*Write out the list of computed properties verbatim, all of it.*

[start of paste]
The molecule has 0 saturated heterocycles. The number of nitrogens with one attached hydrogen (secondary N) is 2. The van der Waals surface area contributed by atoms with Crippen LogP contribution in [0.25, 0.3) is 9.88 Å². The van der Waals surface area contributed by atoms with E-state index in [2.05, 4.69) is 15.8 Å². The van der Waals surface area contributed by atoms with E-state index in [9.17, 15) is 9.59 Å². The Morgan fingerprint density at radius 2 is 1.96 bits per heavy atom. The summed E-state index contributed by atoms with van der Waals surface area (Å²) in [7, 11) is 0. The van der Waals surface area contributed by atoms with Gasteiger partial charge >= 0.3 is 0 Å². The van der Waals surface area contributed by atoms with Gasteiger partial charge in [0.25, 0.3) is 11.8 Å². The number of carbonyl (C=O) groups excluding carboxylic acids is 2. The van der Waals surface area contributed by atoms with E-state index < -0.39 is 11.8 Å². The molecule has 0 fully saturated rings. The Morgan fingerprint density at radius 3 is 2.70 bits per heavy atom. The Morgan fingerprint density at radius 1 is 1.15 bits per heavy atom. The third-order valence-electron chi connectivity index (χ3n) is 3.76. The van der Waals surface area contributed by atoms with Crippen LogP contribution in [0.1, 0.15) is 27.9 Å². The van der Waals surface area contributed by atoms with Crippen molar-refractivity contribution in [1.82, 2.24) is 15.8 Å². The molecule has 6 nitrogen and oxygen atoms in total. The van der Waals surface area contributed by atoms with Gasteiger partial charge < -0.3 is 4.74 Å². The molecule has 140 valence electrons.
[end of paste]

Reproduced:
The molecule has 0 saturated heterocycles. The number of nitrogens with one attached hydrogen (secondary N) is 2. The van der Waals surface area contributed by atoms with Crippen LogP contribution in [0.25, 0.3) is 9.88 Å². The van der Waals surface area contributed by atoms with E-state index in [2.05, 4.69) is 15.8 Å². The van der Waals surface area contributed by atoms with E-state index in [9.17, 15) is 9.59 Å². The Morgan fingerprint density at radius 2 is 1.96 bits per heavy atom. The summed E-state index contributed by atoms with van der Waals surface area (Å²) in [7, 11) is 0. The van der Waals surface area contributed by atoms with Gasteiger partial charge >= 0.3 is 0 Å². The van der Waals surface area contributed by atoms with Gasteiger partial charge in [0.25, 0.3) is 11.8 Å². The number of carbonyl (C=O) groups excluding carboxylic acids is 2. The van der Waals surface area contributed by atoms with E-state index < -0.39 is 11.8 Å². The molecule has 0 fully saturated rings. The Morgan fingerprint density at radius 3 is 2.70 bits per heavy atom. The Morgan fingerprint density at radius 1 is 1.15 bits per heavy atom. The third-order valence-electron chi connectivity index (χ3n) is 3.76. The van der Waals surface area contributed by atoms with Crippen LogP contribution in [0.1, 0.15) is 27.9 Å². The van der Waals surface area contributed by atoms with Crippen molar-refractivity contribution in [1.82, 2.24) is 15.8 Å². The molecule has 6 nitrogen and oxygen atoms in total. The van der Waals surface area contributed by atoms with Gasteiger partial charge < -0.3 is 4.74 Å². The molecule has 140 valence electrons.